Trans-Pacific balloon trip: Like 'camping in the sky'

An American and Russian are trying to set a new record in a helium-filled balloon flight across the Pacific Ocean. They left Japan on Sunday. 

(AP Photo/Two Eagles Balloon Team, Tsuyoshi Ogushi)
Troy Bradley of New Mexico and Leonid Tiukhtyaev of Russia set off from Saga, Japan, shortly before 6:30 a.m. JST Sunday, Jan. 25, 2015, in their quest to pilot their helium-filled balloon from Japan to North America and break two major records en route. The attempt will put them on course to break a distance record of 5,208 miles (8,381 kilometers). They also want to break the flight-duration record of 137 hours set in 1978 when Ben Abruzzo, Maxie Anderson and Larry Newman made the first trans-Atlantic balloon flight.

An international team is piloting the helium-filled Two Eagles balloon across the Pacific Ocean in an effort to break a pair of major ballooning records.

Five things to know about the challenge:

THE GOAL. Accomplished balloon pilots Troy Bradley, of Albuquerque, and Leonid Tiukhtyaev of Russia, launched from Saga, Japan, early Sunday Japan time. They're aiming for the shores of North America, an attempt that will put them on course to break a distance record of 5,208 miles that has stood for more than three decades. They're also looking to break the flight-duration record set in 1978 when Ben Abruzzo, Maxie Anderson and Larry Newman made the first trans-Atlantic balloon flight. That record of 137 hours in the air in a traditional gas balloon is considered the "holy grail" of ballooning achievements.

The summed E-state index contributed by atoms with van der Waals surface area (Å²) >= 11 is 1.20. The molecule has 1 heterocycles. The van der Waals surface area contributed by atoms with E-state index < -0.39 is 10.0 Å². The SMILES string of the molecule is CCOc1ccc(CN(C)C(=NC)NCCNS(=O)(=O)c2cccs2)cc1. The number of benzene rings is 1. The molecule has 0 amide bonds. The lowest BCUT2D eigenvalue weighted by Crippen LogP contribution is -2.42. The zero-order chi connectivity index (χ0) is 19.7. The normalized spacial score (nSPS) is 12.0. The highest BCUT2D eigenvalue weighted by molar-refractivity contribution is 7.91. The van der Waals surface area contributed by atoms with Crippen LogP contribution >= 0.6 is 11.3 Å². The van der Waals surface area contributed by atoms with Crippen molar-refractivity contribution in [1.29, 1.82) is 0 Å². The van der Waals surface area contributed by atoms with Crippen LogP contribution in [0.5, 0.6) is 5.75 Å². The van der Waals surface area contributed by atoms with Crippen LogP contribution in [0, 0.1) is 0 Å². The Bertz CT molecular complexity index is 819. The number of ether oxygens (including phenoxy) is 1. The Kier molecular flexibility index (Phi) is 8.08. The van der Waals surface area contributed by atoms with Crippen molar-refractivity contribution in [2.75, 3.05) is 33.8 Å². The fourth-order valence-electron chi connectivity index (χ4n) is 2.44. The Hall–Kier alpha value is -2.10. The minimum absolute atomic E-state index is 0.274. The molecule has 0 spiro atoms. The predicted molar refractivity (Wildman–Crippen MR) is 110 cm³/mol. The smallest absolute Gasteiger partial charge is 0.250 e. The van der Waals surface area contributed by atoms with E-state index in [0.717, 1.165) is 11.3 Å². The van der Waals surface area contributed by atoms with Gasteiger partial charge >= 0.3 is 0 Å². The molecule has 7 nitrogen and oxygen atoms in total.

LIFE IN THE CAPSULE. Bradley has likened the journey to a camping trip in the sky. The balloon's capsule is about the size of a large tent — 7 feet long, 5 feet wide and 5 feet tall, which leaves the pilots little room to move around. Since they're flying at an altitude of at least 15,000 feet, they have oxygen masks and are bundled up to cope with the 50-degree temperature inside the capsule. They have sleeping bags and a small onboard heater. The balloon is also equipped with a simple toilet.

FOOD AND DRINK. Packing required the pilots to be thorough since they would be on their own after lifting off. They have freeze-dried meals, fresh fruit, beef jerky and energy bars, along with lots of water to stay hydrated. They also have a small stove for occasional hot meals. Because of the altitude and the inability to move around, however, they don't have large appetites.

THE VIEW. Bradley and Tiukhtyaev have been sharing photos of the view from their carbon composite capsule via social media. Some show the sun peeking over the Earth's curve, while others show part of the balloon and spotty clouds covering an ocean of blue tens of thousands of feet below.

LIVE TRACKING. The team has been in constant communication with mission control, and updates on the balloon's location are being posted to social media sites, including Twitter. The team's exact destination in North America is not known because the location will depend on the winds the balloon encounters along the way. As of early Wednesday, the balloon was about 960 miles northeast of Hawaii — traveling about 60 mph at an altitude of more than 16,000 feet.

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